デフォルト: 0

let g:ycm_seed_identifiers_with_syntax = 0

The g:ycm_extra_conf_vim_data option

If you’re using semantic completion for C-family files, this option might come handy; it’s a way of sending data from Vim to your FlagsForFile function in your .ycm_extra_conf.py file.

This option is supposed to be a list of VimScript expression strings that are evaluated for every request to the ycmd server and then passed to your FlagsForFile function as a client_data keyword argument.

For instance, if you set this option to ['v:version'] , your FlagsForFile function will be called like this:

# The '704' value is of course contingent on Vim 7.4; in 7.3 it would be '703'
FlagsForFile(filename, client_data = {'v:version': 704})

So the client_data parameter is a dictionary mapping Vim expression strings to their values at the time of the request.

The correct way to define parameters for your FlagsForFile function:

def FlagsForFile(filename, **kwargs):

You can then get to client_data with kwargs['client_data'] .

デフォルト: []

let g:ycm_extra_conf_vim_data = []

The g:ycm_server_python_interpreter option

YCM will by default search for an appropriate Python interpreter on your system. You can use this option to override that behavior and force the use of a specific interpreter of your choosing.

NOTE: This interpreter is only used for the ycmd server . The YCM client running inside Vim always uses the Python interpreter that’s embedded inside Vim.

Default: ''

let g:ycm_server_python_interpreter = ''

The g:ycm_keep_logfiles option

When this option is set to 1 , YCM and the ycmd completion server will keep the logfiles around after shutting down (they are deleted on shutdown by default).

To see where the logfiles are, call :YcmDebugInfo .

デフォルト: 0

let g:ycm_keep_logfiles = 0

The g:ycm_log_level option

The logging level that YCM and the ycmd completion server use. Valid values are the following, from most verbose to least verbose:

  • debug
  • info
  • warning
  • error
  • critical

Note that debug is very verbose.

Default: info

let g:ycm_log_level = 'info'

The g:ycm_auto_start_csharp_server option

When set to 1 , the OmniSharp server will be automatically started (once per Vim session) when you open a C# file.

デフォルト: 1

let g:ycm_auto_start_csharp_server = 1

The g:ycm_auto_stop_csharp_server option

When set to 1 , the OmniSharp server will be automatically stopped upon closing Vim.

デフォルト: 1

let g:ycm_auto_stop_csharp_server = 1

The g:ycm_csharp_server_port option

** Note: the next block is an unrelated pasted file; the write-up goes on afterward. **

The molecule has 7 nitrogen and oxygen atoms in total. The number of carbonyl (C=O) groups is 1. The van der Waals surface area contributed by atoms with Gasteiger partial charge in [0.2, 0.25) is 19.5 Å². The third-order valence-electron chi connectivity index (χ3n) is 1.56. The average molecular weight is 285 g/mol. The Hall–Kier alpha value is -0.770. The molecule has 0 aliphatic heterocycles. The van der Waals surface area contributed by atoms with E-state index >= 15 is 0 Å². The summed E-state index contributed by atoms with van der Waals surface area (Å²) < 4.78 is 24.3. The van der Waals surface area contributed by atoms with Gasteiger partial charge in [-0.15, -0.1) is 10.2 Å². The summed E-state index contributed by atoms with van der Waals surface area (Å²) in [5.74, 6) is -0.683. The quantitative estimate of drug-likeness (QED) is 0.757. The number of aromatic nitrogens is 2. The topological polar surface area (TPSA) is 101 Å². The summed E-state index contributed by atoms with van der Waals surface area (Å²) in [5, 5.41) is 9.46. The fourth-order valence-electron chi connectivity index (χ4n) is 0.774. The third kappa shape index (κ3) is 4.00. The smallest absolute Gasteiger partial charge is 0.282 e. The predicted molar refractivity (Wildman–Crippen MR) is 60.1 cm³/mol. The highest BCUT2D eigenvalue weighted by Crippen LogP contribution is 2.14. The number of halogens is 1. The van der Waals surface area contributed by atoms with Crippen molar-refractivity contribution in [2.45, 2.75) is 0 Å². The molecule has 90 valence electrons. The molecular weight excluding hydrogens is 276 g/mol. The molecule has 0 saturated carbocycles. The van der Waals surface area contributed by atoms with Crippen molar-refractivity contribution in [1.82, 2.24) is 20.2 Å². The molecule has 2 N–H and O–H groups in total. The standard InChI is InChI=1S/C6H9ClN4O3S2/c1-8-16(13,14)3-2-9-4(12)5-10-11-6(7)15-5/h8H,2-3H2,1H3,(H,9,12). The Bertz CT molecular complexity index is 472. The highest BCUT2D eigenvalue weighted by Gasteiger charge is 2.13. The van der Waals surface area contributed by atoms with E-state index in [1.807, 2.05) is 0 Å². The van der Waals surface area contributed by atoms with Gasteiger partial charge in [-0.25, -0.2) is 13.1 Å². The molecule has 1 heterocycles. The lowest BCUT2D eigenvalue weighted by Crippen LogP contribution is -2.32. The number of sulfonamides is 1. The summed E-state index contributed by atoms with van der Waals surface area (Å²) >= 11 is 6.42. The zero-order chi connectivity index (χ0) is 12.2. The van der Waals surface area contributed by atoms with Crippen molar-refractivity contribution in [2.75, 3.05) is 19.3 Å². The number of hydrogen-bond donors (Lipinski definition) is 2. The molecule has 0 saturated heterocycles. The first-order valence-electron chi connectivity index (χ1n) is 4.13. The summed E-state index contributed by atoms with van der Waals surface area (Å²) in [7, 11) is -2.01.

When g:ycm_auto_start_csharp_server is set to 1 , specifies the port for the OmniSharp server to listen on. When set to 0 uses an unused port provided by the OS.

デフォルト: 0

let g:ycm_csharp_server_port = 0

The g:ycm_csharp_insert_namespace_expr option

By default, when YCM inserts a namespace, it will insert the using statement under the nearest using statement. You may prefer that the using statement is inserted somewhere, for example, to preserve sorting. If so, you can set this option to override this behavior.

When this option is set, instead of inserting the using statement itself, YCM will set the global variable g:ycm_namespace_to_insert to the namespace to insert, and then evaluate this option’s value as an expression. The option’s expression is responsible for inserting the namespace – the default insertion will not occur.

Default: ”

let g:ycm_csharp_insert_namespace_expr = ''

The g:ycm_add_preview_to_completeopt option

When this option is set to 1 , YCM will add the preview string to Vim’s completeopt option (see :h completeopt ). If your completeopt option already has preview set, there will be no effect. You can see the current state of your completeopt setting with :set completeopt? (yes, the question mark is important).

When preview is present in completeopt , YCM will use the preview window at the top of the file to store detailed information about the current completion candidate (but only if the candidate came from the semantic engine). For instance, it would show the full function prototype and all the function overloads in the window if the current completion is a function name.

デフォルト: 0

let g:ycm_add_preview_to_completeopt = 0

The g:ycm_autoclose_preview_window_after_completion option

When this option is set to 1 , YCM will auto-close the preview window after the user accepts the offered completion string. If there is no preview window triggered because there is no preview string in completeopt , this option is irrelevant. See the g:ycm_add_preview_to_completeopt option for more details.

デフォルト: 0

let g:ycm_autoclose_preview_window_after_completion = 0

The g:ycm_autoclose_preview_window_after_insertion option

When this option is set to 1 , YCM will auto-close the preview window after the user leaves insert mode. This option is irrelevant if g:ycm_autoclose_preview_window_after_completion is set or if no preview window is triggered. See the g:ycm_add_preview_to_completeopt option for more details.

デフォルト: 0

let g:ycm_autoclose_preview_window_after_insertion = 0

The g:ycm_max_diagnostics_to_display option

This option controls the maximum number of diagnostics shown to the user when errors or warnings are detected in the file. This option is only relevant if you are using the C-family semantic completion engine.

デフォルト: 30

let g:ycm_max_diagnostics_to_display = 30

The g:ycm_key_list_select_completion option

This option controls the key mappings used to select the first completion string. Invoking any of them repeatedly cycles forward through the completion list.

Some users like adding <Enter> to this list.

Default: ['<TAB>', '<Down>']

let g:ycm_key_list_select_completion = ['<TAB>', '<Down>']

The g:ycm_key_list_previous_completion option

This option controls the key mappings used to select the previous completion string. Invoking any of them repeatedly cycles backwards through the completion list.